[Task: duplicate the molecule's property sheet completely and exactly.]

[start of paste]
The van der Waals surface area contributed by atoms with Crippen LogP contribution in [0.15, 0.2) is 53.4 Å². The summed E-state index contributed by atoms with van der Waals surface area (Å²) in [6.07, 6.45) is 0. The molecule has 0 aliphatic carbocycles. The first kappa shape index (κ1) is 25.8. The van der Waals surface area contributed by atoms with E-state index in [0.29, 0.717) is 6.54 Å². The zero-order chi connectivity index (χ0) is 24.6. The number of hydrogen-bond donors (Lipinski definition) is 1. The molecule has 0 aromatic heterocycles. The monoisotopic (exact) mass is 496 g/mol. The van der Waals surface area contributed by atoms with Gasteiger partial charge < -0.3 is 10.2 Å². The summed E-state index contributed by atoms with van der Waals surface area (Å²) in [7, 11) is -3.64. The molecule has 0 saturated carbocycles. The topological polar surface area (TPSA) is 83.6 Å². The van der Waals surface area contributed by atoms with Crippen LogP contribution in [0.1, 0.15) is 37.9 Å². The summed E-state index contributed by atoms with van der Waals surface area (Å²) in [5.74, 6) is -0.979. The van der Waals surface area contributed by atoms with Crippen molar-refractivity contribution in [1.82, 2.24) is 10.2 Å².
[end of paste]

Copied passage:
The van der Waals surface area contributed by atoms with Crippen LogP contribution in [0.15, 0.2) is 53.4 Å². The summed E-state index contributed by atoms with van der Waals surface area (Å²) in [6.07, 6.45) is 0. The molecule has 0 aliphatic carbocycles. The first kappa shape index (κ1) is 25.8. The van der Waals surface area contributed by atoms with E-state index in [0.29, 0.717) is 6.54 Å². The zero-order chi connectivity index (χ0) is 24.6. The number of hydrogen-bond donors (Lipinski definition) is 1. The molecule has 0 aromatic heterocycles. The monoisotopic (exact) mass is 496 g/mol. The van der Waals surface area contributed by atoms with Gasteiger partial charge < -0.3 is 10.2 Å². The summed E-state index contributed by atoms with van der Waals surface area (Å²) in [7, 11) is -3.64. The molecule has 0 saturated carbocycles. The topological polar surface area (TPSA) is 83.6 Å². The van der Waals surface area contributed by atoms with Crippen LogP contribution in [0.1, 0.15) is 37.9 Å². The summed E-state index contributed by atoms with van der Waals surface area (Å²) in [5.74, 6) is -0.979. The van der Waals surface area contributed by atoms with Crippen molar-refractivity contribution in [1.82, 2.24) is 10.2 Å².